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Olfactory recognition and behavioural avoidance of angiosperm nonhost volatiles by conifer‐inhabiting bark beetles
When searching for suitable hosts in flight, conifer‐inhabiting bark beetles will encounter not only suitable host trees and their odours, but also unsuitable hosts and nonhost trees. Expand
Orchids Mimic Green-Leaf Volatiles to Attract Prey-Hunting Wasps for Pollination
This work demonstrates for the first time that the flowers of E. helleborine and E. purpurata emit green-leaf volatiles (GLVs), which are attractive to foragers of the social wasps Vespula germanica and V. vulgaris and are implicated in chemical mimicry for the attraction of pollinating insects. Expand
Evaluation of herbivore-induced plant volatiles for monitoring green lacewings in Washington apple orchards
Despite the obvious promise of HIPVs in biological control programs, the data have revealed C. nigricornis to be an abundant orchard predator that can be readily monitored with squalene-baited traps, and urge caution in their deployment as large-scale attractants. Expand
Green Leaf Volatiles Interrupt Pheromone Response of Spruce Bark Beetle, Ips typographus
A synthetic mixture of nine green leaf volatiles (GLVs) including linalool was tested on antennae of Ips typographus (L.) with coupled gas chromatographic–electroantennographic detection (GC-EAD).Expand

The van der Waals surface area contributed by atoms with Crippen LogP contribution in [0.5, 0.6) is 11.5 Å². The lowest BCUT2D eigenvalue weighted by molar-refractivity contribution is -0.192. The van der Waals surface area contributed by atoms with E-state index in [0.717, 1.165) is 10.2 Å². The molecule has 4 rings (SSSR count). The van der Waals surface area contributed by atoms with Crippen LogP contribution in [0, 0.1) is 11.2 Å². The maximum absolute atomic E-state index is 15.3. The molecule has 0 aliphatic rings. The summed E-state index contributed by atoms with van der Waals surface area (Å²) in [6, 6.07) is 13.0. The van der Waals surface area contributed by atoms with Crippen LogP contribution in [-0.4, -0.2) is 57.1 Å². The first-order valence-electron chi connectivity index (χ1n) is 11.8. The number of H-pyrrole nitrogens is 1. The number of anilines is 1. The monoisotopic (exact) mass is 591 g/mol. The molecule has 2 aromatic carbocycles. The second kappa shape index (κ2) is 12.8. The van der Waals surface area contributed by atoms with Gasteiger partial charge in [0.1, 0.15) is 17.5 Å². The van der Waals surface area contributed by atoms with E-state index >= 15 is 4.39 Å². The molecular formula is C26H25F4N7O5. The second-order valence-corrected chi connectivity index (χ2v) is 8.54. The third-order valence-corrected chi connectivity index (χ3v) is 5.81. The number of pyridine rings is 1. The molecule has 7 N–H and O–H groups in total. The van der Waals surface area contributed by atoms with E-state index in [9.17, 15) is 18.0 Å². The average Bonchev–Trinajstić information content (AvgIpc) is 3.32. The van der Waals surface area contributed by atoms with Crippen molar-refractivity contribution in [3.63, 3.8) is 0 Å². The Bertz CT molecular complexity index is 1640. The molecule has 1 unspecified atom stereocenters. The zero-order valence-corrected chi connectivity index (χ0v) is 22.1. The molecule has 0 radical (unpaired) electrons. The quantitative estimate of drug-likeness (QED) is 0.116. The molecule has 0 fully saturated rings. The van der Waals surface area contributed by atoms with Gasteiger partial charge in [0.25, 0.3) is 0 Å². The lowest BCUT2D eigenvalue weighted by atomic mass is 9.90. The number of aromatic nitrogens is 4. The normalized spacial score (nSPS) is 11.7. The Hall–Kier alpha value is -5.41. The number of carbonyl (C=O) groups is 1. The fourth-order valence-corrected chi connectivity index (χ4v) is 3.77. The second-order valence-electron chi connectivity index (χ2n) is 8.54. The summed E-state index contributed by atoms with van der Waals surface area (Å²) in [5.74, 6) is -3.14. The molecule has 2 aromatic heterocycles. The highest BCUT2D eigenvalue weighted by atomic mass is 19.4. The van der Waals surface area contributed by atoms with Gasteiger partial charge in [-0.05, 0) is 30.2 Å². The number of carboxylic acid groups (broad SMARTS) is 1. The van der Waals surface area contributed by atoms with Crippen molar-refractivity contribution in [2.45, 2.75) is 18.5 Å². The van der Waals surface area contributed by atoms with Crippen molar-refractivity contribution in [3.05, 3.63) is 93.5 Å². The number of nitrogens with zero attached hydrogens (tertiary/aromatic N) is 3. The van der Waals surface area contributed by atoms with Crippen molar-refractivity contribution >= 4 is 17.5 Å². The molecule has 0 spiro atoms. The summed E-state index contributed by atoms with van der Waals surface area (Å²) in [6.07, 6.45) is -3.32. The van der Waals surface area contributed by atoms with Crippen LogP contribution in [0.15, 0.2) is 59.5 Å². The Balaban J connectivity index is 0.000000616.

Behavioral responses for evaluating the attractiveness of specific tea shoot volatiles to the tea green leafhopper, Empoaca vitis
The results indicate that the bud‐green sticky traps baited with tea shoot volatiles can provide a new tool for monitoring and managing the tea leafhopper. Expand
Semiochemistry of the Goldeneyed Lacewing Chrysopa oculata: Attraction of Males to a Male-Produced Pheromone
(1R,2S,5R,8R)-iridodial (or its enantiomer) is now identified as a male-produced male aggregation pheromone for Co. oculata, the first phersomone identified for lacewings. Expand
Catching Ips duplicatus (Sahlberg) (Coleoptera: Scolytidae) with pheromone-baited traps: optimal trap type, colour, height and distance to infestation.
The optimal trap characteristics will improve the performance of pheromone-baited traps as a critical monitoring or mass-trapping tool to combat outbreaks of this pest species. Expand
Redundancy, synergism, and active inhibitory range of non‐host volatiles in reducing pheromone attraction in European spruce bark beetle Ips typographus
The hypothesis that as mixed forests have greater semiochemical diversity than pure host stands; they disturb olfactory guided host choice, and may reduce the possibility of outbreaks of conifer-infesting bark beetles is supported. Expand
Leaf Volatiles from Nonhost Deciduous Trees: Variation by Tree Species, Season and Temperature, and Electrophysiological Activity in Ips typographus
The leaf volatiles emitted from four nonhost tree species of Ips typographus, i.e. Betula pendula, B. pubescens, Populus tremula, and Sambucus nigra, were collected outdoors by headspace sampling inExpand
A successful Case of Pheromone Mass Trapping of the Bark Beetle Ips duplicatus in a Forest Island, Analysed by 20-year Time-Series Data
The experimental testing of the hypothesis of population reduction by mass trapping with the establishment of treatment/control areas is a logistic problem on landscape scale. We suggest a possibleExpand